But: is there really such a God? Can I experience Him as a reality or does He prove to be just an empty phrase or ideological superstructure? In answering this question all people, without exception, are believers. Man does not have the choice to be a believer or not. In the decisive questions of life, and especially in the crucial question of God, man encounters his quintessential decision of faith: one believes that there is nothing beyond the visible and understandable world, and the other believes that there is a God beyond our thinking and seeing. One believes that it all ends with death, and the other that death is the portal to eternal life. One believes that God exists and the other that He does not. Everyone lives in faith. In the de facto pursuit of life man can not be indecisive about the question of God: Either he prays to God or he doesn’t. He either struiggles with God or not, either God means something in his life, or He does not. His concrete, practical life provides the answer to the question of his faith: “Do you believe that there is a God, or do you believe that there is no God?”

With that also comes the questions: “Can I perceive, see, recognise God today? Can I experience and learn to see Him like Jacob did?”

The story of Jacob provides the answer: You will see Him when you build on Him, when you trust on Him. Trust broadens the outlook, mistrust on the other hand blinds. That is just as true in politics as in personal life. When two people meet, recognise each other, as Scripture has it, they must trust one another. Precisely that is the leap of faith, it is the leap of my trust. Without such trust there can be no experiencing God. You must dare to live in trust with God, and you will experience that God exists. That is the key to God: your trust.

The theory of science describes this when she says that the object to be studied always defines the method of investigation. A scientific object must be studied with scientific methods and a historical event with historical methods. Carrying this thought over to the knowledge of God: If God is love, He can only be known through love. We see God at the cost of our hearts, our trust. There is no easier way! There can be no knowledge of God outside of my trust.

And then, love is much more than just a feeling, but rather a decision. Especially in difficult times this becomes profoundly clear in terms of God’s love: When I no longer hear antyhing from God, when I can no longer understand Him, no longer grasp Him in my own terms,, when I feel that God is greater than my thoughts and feelings, when I no longer see His path in my hour of need, then precisely these hours become a question to me: Can God rely on my love, even when I don’t see Him? Is the decision of my love for Him so strong that it proves itself in such hours? Do I trust in God even then, and can He rely on me under such a burden? I am always touched when I consider that Christ asked Peter, before he entrust him with his great office, three times, “Do you love me?”(cf. John 21: 15-23). He does not ask, “Do you believe this and do that?” but enquires three times about his love. “Do you love me?” This questions becomes also for us the decisive question about our knowledge of God: “Do you love me?” I am convinced that most people do not know God, as they are unwilling to trust God, to give Him their hearts, their love. But precisely this path is the only path to experience that I am not alone in the days and nights of my life and that my night is therefore thrown open to Easter morning. Give God a chance! Give Him your trust!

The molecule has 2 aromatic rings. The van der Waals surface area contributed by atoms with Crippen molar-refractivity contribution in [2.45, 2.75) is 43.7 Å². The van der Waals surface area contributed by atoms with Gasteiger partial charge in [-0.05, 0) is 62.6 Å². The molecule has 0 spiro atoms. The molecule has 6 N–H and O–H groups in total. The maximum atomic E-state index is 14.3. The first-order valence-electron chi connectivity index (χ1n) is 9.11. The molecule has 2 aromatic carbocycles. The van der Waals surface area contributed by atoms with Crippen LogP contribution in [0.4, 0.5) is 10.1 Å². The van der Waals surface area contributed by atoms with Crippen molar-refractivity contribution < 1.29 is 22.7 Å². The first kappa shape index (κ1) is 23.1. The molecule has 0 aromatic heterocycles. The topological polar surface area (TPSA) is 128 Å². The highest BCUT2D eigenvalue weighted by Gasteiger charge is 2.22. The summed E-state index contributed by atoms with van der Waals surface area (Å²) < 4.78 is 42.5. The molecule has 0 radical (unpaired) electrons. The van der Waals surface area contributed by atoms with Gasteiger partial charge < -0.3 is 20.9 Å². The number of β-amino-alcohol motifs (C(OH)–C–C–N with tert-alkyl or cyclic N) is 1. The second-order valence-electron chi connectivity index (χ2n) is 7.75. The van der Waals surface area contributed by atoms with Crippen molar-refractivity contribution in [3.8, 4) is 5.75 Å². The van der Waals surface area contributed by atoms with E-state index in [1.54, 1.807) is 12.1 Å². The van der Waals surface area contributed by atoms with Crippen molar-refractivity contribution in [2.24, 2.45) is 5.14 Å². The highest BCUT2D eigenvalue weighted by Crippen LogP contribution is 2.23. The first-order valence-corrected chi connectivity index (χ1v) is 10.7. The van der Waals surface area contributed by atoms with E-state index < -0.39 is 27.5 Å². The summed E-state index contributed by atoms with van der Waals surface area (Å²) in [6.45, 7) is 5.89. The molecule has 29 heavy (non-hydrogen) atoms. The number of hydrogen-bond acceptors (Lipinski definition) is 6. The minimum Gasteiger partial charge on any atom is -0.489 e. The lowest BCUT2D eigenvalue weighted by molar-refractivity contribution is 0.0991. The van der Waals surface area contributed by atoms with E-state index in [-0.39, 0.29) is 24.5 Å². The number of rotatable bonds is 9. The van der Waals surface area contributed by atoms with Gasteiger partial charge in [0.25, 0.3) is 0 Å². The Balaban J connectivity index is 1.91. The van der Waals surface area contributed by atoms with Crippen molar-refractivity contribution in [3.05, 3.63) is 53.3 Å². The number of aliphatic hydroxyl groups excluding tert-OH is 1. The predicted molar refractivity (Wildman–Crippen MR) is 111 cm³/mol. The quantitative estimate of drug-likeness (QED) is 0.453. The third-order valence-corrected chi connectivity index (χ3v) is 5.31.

And what if we can answer Christ’s question to us, about our love, just as hesitantly as Peter or perhaps even poorer and more pathetic? Let’s look once again at Jakob, the supplanter, with this question. His path with God is not ended, he must continue on, considerably further. Love is never done, love is always searching. I also ask you, the unbaptised, and you, who have another religion, to go with us on this search. We are grateful for your life experiences. You are a great wealth for us with your searching and your meaningful questions about life and faith. We are probably much closer to each other than we think, and perhaps we will discover on our common path not only we are searching for God, but God has already been searching for us, not only that we are looking for God, but that He is looking for us. Perhaps we can help each other in this way to discover this God, who in Paradise already asked man, “Where are you?” (Gen. 3:9).

How good it is to recall at such times that our love for God is not the decisive factor,  but God’s love for us, that His love stands firm and is reliable, that He serves us and washes our feet and not we His. Perhaps a small and quick prayer can then also help, such as, “Dear God, do not let me go!”

My dear sisters and brothers! Learning to love God together and through and in Him our sisters and brothers and all people whom God entrusts to us: to proclaim this – as the Gospel tells us today – to be seeds in the hearts of men. That is the great project of our diocese in all its effects on our parishes, communities and institutions! It is the fullness of life and the love of God, from which we all live and which carries us, also with our fractures, which we can often no longer heal. Should we not address these concerns in our time in completely new ways, with new emphases, consequences and focus? The future of the Church is not a carbon copy!